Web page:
The Drexel/ESI conference thatw as held on April 27, 2016, ended with a panel on tax policy and economic development. Stephen P. Mullin, President and Principal of Econsult Solutions, gave rousing introductions for our acclaimed panelists: Dr. Daphne Kenyon, Economist and Principal, D.A. Kenyon & Associates, and Visiting Fellow, Lincoln Institute of Land Policy, Dr. Paul Levy, President and CEO, Center City District, and Dr. Matthew Knittel, Director, Independent Fiscal Office.
Dr. Kenyon kicked off the conversation with a discussion on the common pitfalls of tax incentives, an interesting counter argument to our keynote speaker, Dr. James Hines. She used the GE deal as a recent example. While many were excited to have GE in Boston, since it would bring jobs and support economic development, others were angered that the tax incentives for GE would mean cuts in other government funded areas, such as public schools and transit.
While tax incentives can be effective, they aren’t always the right solution for a city. She pointed out three holes in the logic behind providing tax incentives to businesses:
- Granting incentives that don’t affect location decisions
- Granting incentives when costs exceed benefits
- Allowing proliferation of incentives and engaging in destructive bidding wars
Dr. Kenyon’s point is that cities must be strategic and purposeful when it comes to incentivizing businesses. If a company has not settled on a city and needs the extra push, then the tax incentive can be effective, but the move must be strategic. Similarly, it is not beneficial for different cities and town in a metro area to engage in bidding wars, which only shift jobs across the metro area instead of creating new ones.
To finish, she provided possible alternatives to tax incentives: (1) lower overall taxes (2) cooperate rather than compete, and (3) Back to basics – be business friendly without emphasizing tax incentives. There are ways for a city to encourage economic activity and entice business without offering tax incentives.
The next panelist, Dr. Paul Levy, is well known throughout Philadelphia for his work in revitalizing Center City District. In his presentation, he outlined the transition Philadelphia has made and the work being done to encourage economic development.
After a brief history of the evolution of industry in Philadelphia, he explored what the city looks like today and future developments for the city. There has been a renewal of Philadelphia, concentrated in Center City and University City Districts. Philadelphia’s challenge is now to encourage growth and development in other parts of the city. There’s also an excessive dependence on wage and business taxes. While the city has seen growth, competition amongst other major cities is fierce, for they have surpassed Philadelphia in economic growth.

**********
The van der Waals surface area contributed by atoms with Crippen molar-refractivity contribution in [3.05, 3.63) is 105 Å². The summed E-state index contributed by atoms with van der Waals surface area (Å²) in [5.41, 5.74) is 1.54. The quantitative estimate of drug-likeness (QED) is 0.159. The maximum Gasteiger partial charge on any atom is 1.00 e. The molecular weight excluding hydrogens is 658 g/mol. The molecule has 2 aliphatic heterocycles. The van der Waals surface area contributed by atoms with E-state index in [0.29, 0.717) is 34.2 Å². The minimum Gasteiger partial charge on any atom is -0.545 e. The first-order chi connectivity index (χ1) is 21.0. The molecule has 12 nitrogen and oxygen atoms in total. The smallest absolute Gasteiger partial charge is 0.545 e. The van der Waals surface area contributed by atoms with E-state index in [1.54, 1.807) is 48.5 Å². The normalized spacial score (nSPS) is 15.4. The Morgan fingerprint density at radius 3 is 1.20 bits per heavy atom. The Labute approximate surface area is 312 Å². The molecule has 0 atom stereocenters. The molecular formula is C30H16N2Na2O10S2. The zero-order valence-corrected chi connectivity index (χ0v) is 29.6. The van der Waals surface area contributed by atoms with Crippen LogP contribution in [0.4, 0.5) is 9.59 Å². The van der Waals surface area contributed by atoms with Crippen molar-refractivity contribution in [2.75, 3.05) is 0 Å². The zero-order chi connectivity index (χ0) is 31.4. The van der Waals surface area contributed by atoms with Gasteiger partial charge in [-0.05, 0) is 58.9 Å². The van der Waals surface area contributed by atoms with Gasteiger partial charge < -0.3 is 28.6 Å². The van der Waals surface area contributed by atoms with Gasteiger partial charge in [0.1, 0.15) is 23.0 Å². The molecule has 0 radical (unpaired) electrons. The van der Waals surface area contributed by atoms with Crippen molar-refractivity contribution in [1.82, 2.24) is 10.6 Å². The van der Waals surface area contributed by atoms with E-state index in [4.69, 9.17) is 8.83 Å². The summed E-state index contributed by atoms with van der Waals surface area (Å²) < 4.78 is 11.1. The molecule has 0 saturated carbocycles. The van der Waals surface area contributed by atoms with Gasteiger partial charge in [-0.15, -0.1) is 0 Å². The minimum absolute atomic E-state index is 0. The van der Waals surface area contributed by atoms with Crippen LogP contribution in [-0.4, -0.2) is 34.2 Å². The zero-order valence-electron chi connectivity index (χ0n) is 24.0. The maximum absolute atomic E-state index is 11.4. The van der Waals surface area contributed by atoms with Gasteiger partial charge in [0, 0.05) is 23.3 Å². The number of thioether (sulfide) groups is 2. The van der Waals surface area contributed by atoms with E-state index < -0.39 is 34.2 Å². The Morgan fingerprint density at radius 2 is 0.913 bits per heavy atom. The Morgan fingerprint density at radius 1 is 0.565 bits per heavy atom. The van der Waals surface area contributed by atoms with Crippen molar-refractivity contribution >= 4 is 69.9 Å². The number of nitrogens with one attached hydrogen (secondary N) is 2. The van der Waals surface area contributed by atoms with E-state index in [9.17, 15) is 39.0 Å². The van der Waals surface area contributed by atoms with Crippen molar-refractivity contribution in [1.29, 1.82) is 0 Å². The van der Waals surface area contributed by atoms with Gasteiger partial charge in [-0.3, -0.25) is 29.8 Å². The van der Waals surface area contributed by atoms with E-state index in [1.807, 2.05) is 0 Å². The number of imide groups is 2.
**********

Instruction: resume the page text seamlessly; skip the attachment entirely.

The central problem is that rents are undervalued in Philadelphia. By increasing rents in Center City, the tax base can be increased, which would mean more money for the schools, and the city can shift from being dependent on the wage tax and slowly reduce the wage tax over the next decade and cut net income part of the Business Income and Receipts Tax.
Philadelphia has become a dynamic city, with a thriving downtown area for all to enjoy, but this growth must continue. The potential is there, with an educated work force, a strong entrepreneurial culture, and industry growth and diversification. With Dr. Levy’s proposed tax reform, 80,000 jobs could be added over the next decade, tax revenues would increase, and it would generate $362 million more for the School District, as revealed in an economic impact study done by ESI.
The conference closed with a presentation by Dr. Knittel, who explored how different factors and trends affect tax policy in Pennsylvania. Here are some of the key trends he identified:
- Demographics – the aging population means a contacting labor force in the next decade
- Winners and Losers – while there were job gains in the service based jobs, every other sector, especially the manufacturing and financial sectors, has contracted
- Mobility – an increasingly mobile labor force, which means they will become more sensitive to tax issues
- Deductibility Matters – the different levels of taxation must be looked at together in order to understand what deductions individuals and businesses are taking
So what do these trends mean for tax policy? In general, tax policy should consider broad trends to better map out what national, state, and local economies will look like in the future. With a more mobile labor force, changing demographics, and improvements in technology, traditional forms of taxation have become less effective. Policy makers should also be concerned with how taxes interact with each other to better understand tax deductibility across the local and state levels.